Rural, agri development are key to ending poverty – IFAD

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Rural and agricultural development, more than just GDP growth as shown by the numbers, is the key to eliminating poverty in developing countries, according to a new global study released this month by the International Fund for Agricultural Development (IFAD) today.

The Rural Development Report 2016, IFAD’s flagship publication, characterized itself as “a rallying call” to policymakers and development advocates “to win the global war against poverty.”

“The Rural Development Report marks a change in perspective,” said Kanayo F. Nwanze, President of IFAD, in remarks given at the launch of the report at the Italian Ministry of Foreign Affairs and International Cooperation in Rome on September 16. “It places the rural sector into the bigger picture of the country’s development. It demonstrates the need for a far more comprehensive and holistic approach to the economy to ensure prosperity for millions of rural people. It reinforces IFAD’s view, based on 40 years of experience, that investing in agricultural and rural development means investing in the whole economy.”

The focus on rural and agricultural development is critical, the report stresses, because the incomes of 2.5 billion people worldwide still depend directly on rural small farms which produce 80 percent of food consumed in Asia and sub-Saharan Africa.


“We wanted to look at the changes in the daily life of people, not as an isolated and individual undertaking, but as part of the economic developments of their countries and the rural sector,” explained Paul Winters, Director of IFAD’s Research and Impact Assessment Division in comments included with the report. “We systematically looked at whether economic growth brought about poverty reduction and when increased productivity in the rural sector created more jobs and more opportunities to generate higher incomes for rural people.”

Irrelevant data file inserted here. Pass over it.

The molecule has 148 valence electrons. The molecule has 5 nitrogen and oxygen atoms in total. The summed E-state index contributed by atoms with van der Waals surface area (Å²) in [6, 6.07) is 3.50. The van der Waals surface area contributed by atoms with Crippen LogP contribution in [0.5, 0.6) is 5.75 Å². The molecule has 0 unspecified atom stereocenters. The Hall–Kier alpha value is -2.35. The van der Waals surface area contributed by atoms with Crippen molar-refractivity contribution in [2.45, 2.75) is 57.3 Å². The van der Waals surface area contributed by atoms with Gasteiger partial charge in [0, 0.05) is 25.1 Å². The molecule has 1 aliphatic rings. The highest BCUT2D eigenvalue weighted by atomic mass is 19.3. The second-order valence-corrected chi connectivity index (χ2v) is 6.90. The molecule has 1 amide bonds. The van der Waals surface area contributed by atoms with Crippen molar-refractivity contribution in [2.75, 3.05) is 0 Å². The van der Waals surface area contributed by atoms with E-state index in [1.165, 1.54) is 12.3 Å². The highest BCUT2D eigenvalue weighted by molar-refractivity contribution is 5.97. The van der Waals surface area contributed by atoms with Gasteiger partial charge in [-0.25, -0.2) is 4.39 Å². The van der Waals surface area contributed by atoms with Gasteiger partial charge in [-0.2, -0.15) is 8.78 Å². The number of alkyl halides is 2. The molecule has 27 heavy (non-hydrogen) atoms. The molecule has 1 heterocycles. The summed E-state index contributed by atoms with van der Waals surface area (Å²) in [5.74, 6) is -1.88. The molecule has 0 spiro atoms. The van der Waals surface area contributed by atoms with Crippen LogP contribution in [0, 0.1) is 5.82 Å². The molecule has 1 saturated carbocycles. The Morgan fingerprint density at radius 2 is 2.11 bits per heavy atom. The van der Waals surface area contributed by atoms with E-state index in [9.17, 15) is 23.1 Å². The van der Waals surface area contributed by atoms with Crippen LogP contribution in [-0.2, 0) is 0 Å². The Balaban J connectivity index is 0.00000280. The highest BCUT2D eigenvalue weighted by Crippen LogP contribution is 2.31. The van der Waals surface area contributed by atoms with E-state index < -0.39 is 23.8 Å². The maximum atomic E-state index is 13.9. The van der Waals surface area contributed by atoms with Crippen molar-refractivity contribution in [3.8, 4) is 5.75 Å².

Findings

The report specifically looked at the impact of structural transformation (the reallocation of economic activity beyond agriculture to include manufacturing and services) and rural transformation (the diversification of rural incomes and gains in agricultural productivity) on poverty reduction.

Major findings of the study were that countries that transitioned rapidly out poverty started diversification of their economies with the agricultural sector. A large part of the success of agricultural development was also attributed to the expansion of rural finance.

The report placed particular emphasis on the latter point, explaining that two billion people globally have no access to regulated financial services, and that 73 of the world’s poor population do not have bank accounts.

Regionally, the report highlighted the positive impact of land reform and basic investments in rural areas such as farm-to-market roads and agricultural input subsidies in the Philippines, China, India, and Vietnam.

One interesting result the study found, however, that may have some relevance to the Philippines, is that in Central American countries the use of targeted government cash transfers had actually increased rural income inequality.

“Rural transformation is not automatic. It is a choice,” said Nwanze. “The choices made by governments and development practitioners have an enormous impact on the lives of people and nations.”

The report concluded that policies need to be inclusive and must bring poor, and often marginalized, rural people into the economic mainstream so that rural development is socially, economically and environmentally sustainable. This is the only way to achieve the 2030 Agenda for Sustainable Development and eliminate extreme poverty and hunger, the report said.

“The findings are a wake-up call to everyone who cares about the plight of the poorest children, women and men on our planet,” said Nwanze. “Every person, every government and every organization engaged in the battle against poverty should read it and act on its findings.”

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